PProximum / Alamy
Brian Kevin
October 27, 2014

I am not a born beach bum; I took convincing. When my wife first tried to woo me back to her home state of Maine with the promise of beach blankets and a golden sand shoreline, I yawned. Or maybe snorted. Why would someone want to sit in the sand all day, I asked? The ocean, she said. It’s a screen-saver, I replied. Fine then, Frisbee, she said, and also reading and sunbathing. All things I can do at home, I said. And so on.

But I’ve come around. I’m a convert. Maine’s beaches have won me over. What sets Maine’s beaches apart is that the water cold enough, even at the peak of summer, that one only wants to swim in it for so long. So it’s about sandcastles, beachcombing, skipping stones, and mucking about in tide pools. Things you can’t do at home. Every Mainer has his or her favorite, but these five are worth bringing the kids to.

Popham Beach

The best time to visit Popham Beach south of Bath is at low tide, when beachgoers wander freely out to a winsome rocky mound called Fox Island. It’s fun to clamber on, and sea snails, periwinkles, and occasional starfish turn up in the tide pools. There’s a lifeguard on duty in summer, a picnic area, and a changing house with showers.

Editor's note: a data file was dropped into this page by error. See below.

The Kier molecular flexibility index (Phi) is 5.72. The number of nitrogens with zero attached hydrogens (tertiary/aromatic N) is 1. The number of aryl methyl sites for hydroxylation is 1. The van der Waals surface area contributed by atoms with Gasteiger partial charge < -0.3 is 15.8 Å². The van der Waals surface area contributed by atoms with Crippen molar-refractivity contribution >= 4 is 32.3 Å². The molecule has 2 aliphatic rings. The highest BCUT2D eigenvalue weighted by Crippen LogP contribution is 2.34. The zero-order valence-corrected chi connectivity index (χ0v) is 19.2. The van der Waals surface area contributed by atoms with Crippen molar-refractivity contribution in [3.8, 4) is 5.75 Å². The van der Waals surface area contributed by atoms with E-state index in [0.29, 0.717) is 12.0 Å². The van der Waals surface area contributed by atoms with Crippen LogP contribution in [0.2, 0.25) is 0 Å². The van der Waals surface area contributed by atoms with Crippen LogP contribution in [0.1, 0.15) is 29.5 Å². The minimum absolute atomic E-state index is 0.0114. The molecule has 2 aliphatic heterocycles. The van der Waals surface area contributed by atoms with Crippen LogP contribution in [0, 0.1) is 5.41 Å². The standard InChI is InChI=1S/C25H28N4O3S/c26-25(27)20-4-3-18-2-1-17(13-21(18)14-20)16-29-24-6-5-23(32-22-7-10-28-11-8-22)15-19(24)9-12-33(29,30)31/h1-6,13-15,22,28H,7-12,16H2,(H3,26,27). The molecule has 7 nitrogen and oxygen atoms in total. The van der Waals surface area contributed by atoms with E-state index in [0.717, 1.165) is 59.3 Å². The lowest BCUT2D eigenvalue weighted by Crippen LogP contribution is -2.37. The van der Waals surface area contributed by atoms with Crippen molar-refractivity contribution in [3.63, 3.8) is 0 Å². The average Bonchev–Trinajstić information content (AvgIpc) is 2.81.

Short Sands Beach

Not the spot to head to for solitude, this York Beach is a beach-blanket party in the summer for families. Preening teens strut around the adjacent boardwalk or loiter in front of the retro arcade. Fun fact: Every few years, heavy storms drag enough sand off the beach to unearth an old Revolutionary War sloop that lies beneath.

Goose Rocks Beach

Three miles of soft, white sand look out on a cove protected by a rocky barrier reef. There are no lifeguards or facilities at Goose Rocks, and a dearth of parking keeps the crowds to a minimum. It’s a great beach for strolling, and a big intertidal zone means it’s happy hunting for sand dollars at low tide. Watch for harbor seals chilling on the rocks.

Ogunquit Beach

A sandy spit with a strip of beach grass between the ocean and the Ogunquit River, Ogunquit Beach is another big one, stretching for three-and-a-half miles. The northern third lacks a lifeguard on duty, but the crowds thin out up there. Folks gather on the south end, where there’s a long row of Adirondack chairs and a few resort shops selling coffee, snacks, and sundries.

Sand Beach

This Instagram-friendly pocket beach is the only place to swim in the ocean at Acadia National Park. Sure, the water temperature is brisk this far north, but that doesn’t stop the heartiest visitors. Mostly the appeal is the air of romantic seclusion, a product of the gently sloping cliffs that enclose the beach on three sides.

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